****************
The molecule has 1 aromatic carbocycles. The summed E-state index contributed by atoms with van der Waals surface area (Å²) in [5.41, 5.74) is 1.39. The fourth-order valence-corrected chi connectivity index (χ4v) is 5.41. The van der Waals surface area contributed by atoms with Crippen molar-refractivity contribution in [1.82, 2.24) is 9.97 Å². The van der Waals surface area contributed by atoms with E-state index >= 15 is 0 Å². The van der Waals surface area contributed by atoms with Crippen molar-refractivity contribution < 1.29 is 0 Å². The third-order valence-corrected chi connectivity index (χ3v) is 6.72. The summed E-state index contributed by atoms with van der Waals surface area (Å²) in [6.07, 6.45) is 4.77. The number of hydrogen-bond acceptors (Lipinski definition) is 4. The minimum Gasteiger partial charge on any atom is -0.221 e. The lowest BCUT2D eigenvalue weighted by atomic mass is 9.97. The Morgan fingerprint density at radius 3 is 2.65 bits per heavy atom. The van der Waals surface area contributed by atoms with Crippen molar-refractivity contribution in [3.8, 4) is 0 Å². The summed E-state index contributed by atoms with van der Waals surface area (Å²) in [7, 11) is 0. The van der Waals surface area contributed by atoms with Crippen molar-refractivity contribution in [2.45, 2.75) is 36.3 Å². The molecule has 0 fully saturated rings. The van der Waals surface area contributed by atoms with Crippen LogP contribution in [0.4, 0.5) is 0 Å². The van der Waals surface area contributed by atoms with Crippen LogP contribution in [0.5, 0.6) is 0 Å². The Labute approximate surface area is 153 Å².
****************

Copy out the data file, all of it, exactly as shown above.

The molecule has 1 aromatic carbocycles. The summed E-state index contributed by atoms with van der Waals surface area (Å²) in [5.41, 5.74) is 1.39. The fourth-order valence-corrected chi connectivity index (χ4v) is 5.41. The van der Waals surface area contributed by atoms with Crippen molar-refractivity contribution in [1.82, 2.24) is 9.97 Å². The van der Waals surface area contributed by atoms with E-state index >= 15 is 0 Å². The van der Waals surface area contributed by atoms with Crippen molar-refractivity contribution < 1.29 is 0 Å². The third-order valence-corrected chi connectivity index (χ3v) is 6.72. The summed E-state index contributed by atoms with van der Waals surface area (Å²) in [6.07, 6.45) is 4.77. The number of hydrogen-bond acceptors (Lipinski definition) is 4. The minimum Gasteiger partial charge on any atom is -0.221 e. The lowest BCUT2D eigenvalue weighted by atomic mass is 9.97. The Morgan fingerprint density at radius 3 is 2.65 bits per heavy atom. The van der Waals surface area contributed by atoms with Crippen molar-refractivity contribution in [3.8, 4) is 0 Å². The summed E-state index contributed by atoms with van der Waals surface area (Å²) in [7, 11) is 0. The van der Waals surface area contributed by atoms with Crippen molar-refractivity contribution in [2.45, 2.75) is 36.3 Å². The molecule has 0 fully saturated rings. The van der Waals surface area contributed by atoms with Crippen LogP contribution in [0.4, 0.5) is 0 Å². The van der Waals surface area contributed by atoms with Crippen LogP contribution in [0.5, 0.6) is 0 Å². The Labute approximate surface area is 153 Å².